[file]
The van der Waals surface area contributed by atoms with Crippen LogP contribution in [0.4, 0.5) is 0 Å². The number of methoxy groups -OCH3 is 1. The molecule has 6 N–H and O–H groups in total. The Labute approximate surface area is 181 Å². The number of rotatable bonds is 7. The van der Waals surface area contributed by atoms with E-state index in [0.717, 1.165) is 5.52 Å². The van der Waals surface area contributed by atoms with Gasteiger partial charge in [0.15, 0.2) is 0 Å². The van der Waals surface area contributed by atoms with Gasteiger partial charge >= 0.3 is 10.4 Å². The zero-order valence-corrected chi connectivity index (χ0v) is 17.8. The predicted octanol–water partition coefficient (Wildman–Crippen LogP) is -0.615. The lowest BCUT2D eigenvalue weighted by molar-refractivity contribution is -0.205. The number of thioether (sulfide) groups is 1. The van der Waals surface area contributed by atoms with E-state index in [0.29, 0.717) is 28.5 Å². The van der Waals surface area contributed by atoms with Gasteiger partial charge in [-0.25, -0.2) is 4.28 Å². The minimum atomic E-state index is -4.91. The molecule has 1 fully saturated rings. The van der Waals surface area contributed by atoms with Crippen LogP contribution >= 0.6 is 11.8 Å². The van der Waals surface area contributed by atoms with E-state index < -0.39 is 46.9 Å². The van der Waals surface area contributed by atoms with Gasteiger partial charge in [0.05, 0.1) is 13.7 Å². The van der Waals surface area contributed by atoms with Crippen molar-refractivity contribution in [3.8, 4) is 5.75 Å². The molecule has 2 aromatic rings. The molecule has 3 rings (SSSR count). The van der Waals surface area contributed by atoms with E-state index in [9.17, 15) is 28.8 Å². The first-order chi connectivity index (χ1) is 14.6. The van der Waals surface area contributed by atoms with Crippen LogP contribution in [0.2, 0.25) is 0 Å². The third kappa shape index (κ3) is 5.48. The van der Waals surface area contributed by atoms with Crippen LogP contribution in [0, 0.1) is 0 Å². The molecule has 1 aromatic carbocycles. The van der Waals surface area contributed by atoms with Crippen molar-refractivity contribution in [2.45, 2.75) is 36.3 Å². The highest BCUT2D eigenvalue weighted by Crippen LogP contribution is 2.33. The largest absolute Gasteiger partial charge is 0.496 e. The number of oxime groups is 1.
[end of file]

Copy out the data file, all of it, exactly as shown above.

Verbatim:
The van der Waals surface area contributed by atoms with Crippen LogP contribution in [0.4, 0.5) is 0 Å². The number of methoxy groups -OCH3 is 1. The molecule has 6 N–H and O–H groups in total. The Labute approximate surface area is 181 Å². The number of rotatable bonds is 7. The van der Waals surface area contributed by atoms with E-state index in [0.717, 1.165) is 5.52 Å². The van der Waals surface area contributed by atoms with Gasteiger partial charge in [0.15, 0.2) is 0 Å². The van der Waals surface area contributed by atoms with Gasteiger partial charge >= 0.3 is 10.4 Å². The zero-order valence-corrected chi connectivity index (χ0v) is 17.8. The predicted octanol–water partition coefficient (Wildman–Crippen LogP) is -0.615. The lowest BCUT2D eigenvalue weighted by molar-refractivity contribution is -0.205. The number of thioether (sulfide) groups is 1. The van der Waals surface area contributed by atoms with E-state index in [0.29, 0.717) is 28.5 Å². The van der Waals surface area contributed by atoms with Gasteiger partial charge in [-0.25, -0.2) is 4.28 Å². The minimum atomic E-state index is -4.91. The molecule has 1 fully saturated rings. The van der Waals surface area contributed by atoms with Crippen LogP contribution >= 0.6 is 11.8 Å². The van der Waals surface area contributed by atoms with E-state index < -0.39 is 46.9 Å². The van der Waals surface area contributed by atoms with Gasteiger partial charge in [0.05, 0.1) is 13.7 Å². The van der Waals surface area contributed by atoms with Crippen molar-refractivity contribution in [3.8, 4) is 5.75 Å². The molecule has 2 aromatic rings. The molecule has 3 rings (SSSR count). The van der Waals surface area contributed by atoms with E-state index in [9.17, 15) is 28.8 Å². The first-order chi connectivity index (χ1) is 14.6. The van der Waals surface area contributed by atoms with Crippen LogP contribution in [0.2, 0.25) is 0 Å². The third kappa shape index (κ3) is 5.48. The van der Waals surface area contributed by atoms with Crippen LogP contribution in [0, 0.1) is 0 Å². The molecule has 1 aromatic carbocycles. The van der Waals surface area contributed by atoms with Crippen molar-refractivity contribution in [2.45, 2.75) is 36.3 Å². The highest BCUT2D eigenvalue weighted by Crippen LogP contribution is 2.33. The largest absolute Gasteiger partial charge is 0.496 e. The number of oxime groups is 1.